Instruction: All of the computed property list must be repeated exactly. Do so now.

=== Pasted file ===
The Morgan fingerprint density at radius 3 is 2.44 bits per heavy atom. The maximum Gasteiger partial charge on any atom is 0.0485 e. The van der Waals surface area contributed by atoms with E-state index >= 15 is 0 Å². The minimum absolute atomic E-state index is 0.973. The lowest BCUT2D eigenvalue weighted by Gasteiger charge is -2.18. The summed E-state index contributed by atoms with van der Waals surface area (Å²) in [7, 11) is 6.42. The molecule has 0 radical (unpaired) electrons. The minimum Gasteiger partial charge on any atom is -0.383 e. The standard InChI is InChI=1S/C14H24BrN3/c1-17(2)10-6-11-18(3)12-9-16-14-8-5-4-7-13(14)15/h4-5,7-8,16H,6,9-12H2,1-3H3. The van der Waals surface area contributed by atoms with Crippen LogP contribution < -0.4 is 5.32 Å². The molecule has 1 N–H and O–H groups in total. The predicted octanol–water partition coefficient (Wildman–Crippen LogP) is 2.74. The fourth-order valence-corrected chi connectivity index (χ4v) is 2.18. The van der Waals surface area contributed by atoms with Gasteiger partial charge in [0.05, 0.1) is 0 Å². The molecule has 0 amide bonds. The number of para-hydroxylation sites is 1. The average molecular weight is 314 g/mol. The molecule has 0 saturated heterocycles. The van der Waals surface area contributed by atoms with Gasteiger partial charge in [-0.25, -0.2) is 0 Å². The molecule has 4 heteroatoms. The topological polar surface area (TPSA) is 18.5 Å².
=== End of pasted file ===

The Morgan fingerprint density at radius 3 is 2.44 bits per heavy atom. The maximum Gasteiger partial charge on any atom is 0.0485 e. The van der Waals surface area contributed by atoms with E-state index >= 15 is 0 Å². The minimum absolute atomic E-state index is 0.973. The lowest BCUT2D eigenvalue weighted by Gasteiger charge is -2.18. The summed E-state index contributed by atoms with van der Waals surface area (Å²) in [7, 11) is 6.42. The molecule has 0 radical (unpaired) electrons. The minimum Gasteiger partial charge on any atom is -0.383 e. The standard InChI is InChI=1S/C14H24BrN3/c1-17(2)10-6-11-18(3)12-9-16-14-8-5-4-7-13(14)15/h4-5,7-8,16H,6,9-12H2,1-3H3. The van der Waals surface area contributed by atoms with Crippen LogP contribution < -0.4 is 5.32 Å². The molecule has 1 N–H and O–H groups in total. The predicted octanol–water partition coefficient (Wildman–Crippen LogP) is 2.74. The fourth-order valence-corrected chi connectivity index (χ4v) is 2.18. The van der Waals surface area contributed by atoms with Gasteiger partial charge in [0.05, 0.1) is 0 Å². The molecule has 0 amide bonds. The number of para-hydroxylation sites is 1. The average molecular weight is 314 g/mol. The molecule has 0 saturated heterocycles. The van der Waals surface area contributed by atoms with Gasteiger partial charge in [-0.25, -0.2) is 0 Å². The molecule has 4 heteroatoms. The topological polar surface area (TPSA) is 18.5 Å².